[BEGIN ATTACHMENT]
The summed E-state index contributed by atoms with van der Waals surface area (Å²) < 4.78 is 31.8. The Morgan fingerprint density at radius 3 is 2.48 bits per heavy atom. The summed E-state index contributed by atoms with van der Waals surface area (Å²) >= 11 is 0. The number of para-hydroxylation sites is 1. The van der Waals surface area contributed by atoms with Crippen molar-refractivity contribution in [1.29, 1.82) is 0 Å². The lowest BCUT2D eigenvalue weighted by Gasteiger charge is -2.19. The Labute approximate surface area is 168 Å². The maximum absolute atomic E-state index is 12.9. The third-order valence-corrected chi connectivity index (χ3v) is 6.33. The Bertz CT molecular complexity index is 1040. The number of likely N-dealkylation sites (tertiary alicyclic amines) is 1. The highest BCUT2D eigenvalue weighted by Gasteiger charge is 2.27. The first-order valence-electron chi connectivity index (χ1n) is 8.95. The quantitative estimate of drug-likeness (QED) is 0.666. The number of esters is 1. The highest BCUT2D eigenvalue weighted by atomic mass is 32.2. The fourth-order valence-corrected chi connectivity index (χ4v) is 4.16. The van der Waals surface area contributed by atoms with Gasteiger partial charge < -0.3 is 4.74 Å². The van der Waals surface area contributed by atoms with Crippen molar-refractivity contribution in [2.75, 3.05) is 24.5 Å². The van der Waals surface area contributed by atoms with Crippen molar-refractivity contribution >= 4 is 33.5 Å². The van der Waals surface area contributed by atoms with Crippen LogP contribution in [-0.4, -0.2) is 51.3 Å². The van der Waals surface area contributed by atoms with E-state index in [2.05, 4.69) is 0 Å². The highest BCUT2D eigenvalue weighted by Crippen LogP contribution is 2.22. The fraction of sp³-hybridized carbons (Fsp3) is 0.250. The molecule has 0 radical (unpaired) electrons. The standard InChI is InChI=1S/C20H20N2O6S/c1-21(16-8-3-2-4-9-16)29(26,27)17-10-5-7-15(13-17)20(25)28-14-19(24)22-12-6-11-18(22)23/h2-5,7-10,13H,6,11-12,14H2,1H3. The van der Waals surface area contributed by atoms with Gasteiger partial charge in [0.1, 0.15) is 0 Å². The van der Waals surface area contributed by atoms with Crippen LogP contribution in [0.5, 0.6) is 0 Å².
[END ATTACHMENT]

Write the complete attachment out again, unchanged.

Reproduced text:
The summed E-state index contributed by atoms with van der Waals surface area (Å²) < 4.78 is 31.8. The Morgan fingerprint density at radius 3 is 2.48 bits per heavy atom. The summed E-state index contributed by atoms with van der Waals surface area (Å²) >= 11 is 0. The number of para-hydroxylation sites is 1. The van der Waals surface area contributed by atoms with Crippen molar-refractivity contribution in [1.29, 1.82) is 0 Å². The lowest BCUT2D eigenvalue weighted by Gasteiger charge is -2.19. The Labute approximate surface area is 168 Å². The maximum absolute atomic E-state index is 12.9. The third-order valence-corrected chi connectivity index (χ3v) is 6.33. The Bertz CT molecular complexity index is 1040. The number of likely N-dealkylation sites (tertiary alicyclic amines) is 1. The highest BCUT2D eigenvalue weighted by Gasteiger charge is 2.27. The first-order valence-electron chi connectivity index (χ1n) is 8.95. The quantitative estimate of drug-likeness (QED) is 0.666. The number of esters is 1. The highest BCUT2D eigenvalue weighted by atomic mass is 32.2. The fourth-order valence-corrected chi connectivity index (χ4v) is 4.16. The van der Waals surface area contributed by atoms with Gasteiger partial charge < -0.3 is 4.74 Å². The van der Waals surface area contributed by atoms with Crippen molar-refractivity contribution in [2.75, 3.05) is 24.5 Å². The van der Waals surface area contributed by atoms with Crippen molar-refractivity contribution >= 4 is 33.5 Å². The van der Waals surface area contributed by atoms with Crippen LogP contribution in [-0.4, -0.2) is 51.3 Å². The van der Waals surface area contributed by atoms with E-state index in [2.05, 4.69) is 0 Å². The highest BCUT2D eigenvalue weighted by Crippen LogP contribution is 2.22. The fraction of sp³-hybridized carbons (Fsp3) is 0.250. The molecule has 0 radical (unpaired) electrons. The standard InChI is InChI=1S/C20H20N2O6S/c1-21(16-8-3-2-4-9-16)29(26,27)17-10-5-7-15(13-17)20(25)28-14-19(24)22-12-6-11-18(22)23/h2-5,7-10,13H,6,11-12,14H2,1H3. The van der Waals surface area contributed by atoms with Gasteiger partial charge in [0.1, 0.15) is 0 Å². The van der Waals surface area contributed by atoms with Crippen LogP contribution in [0.5, 0.6) is 0 Å².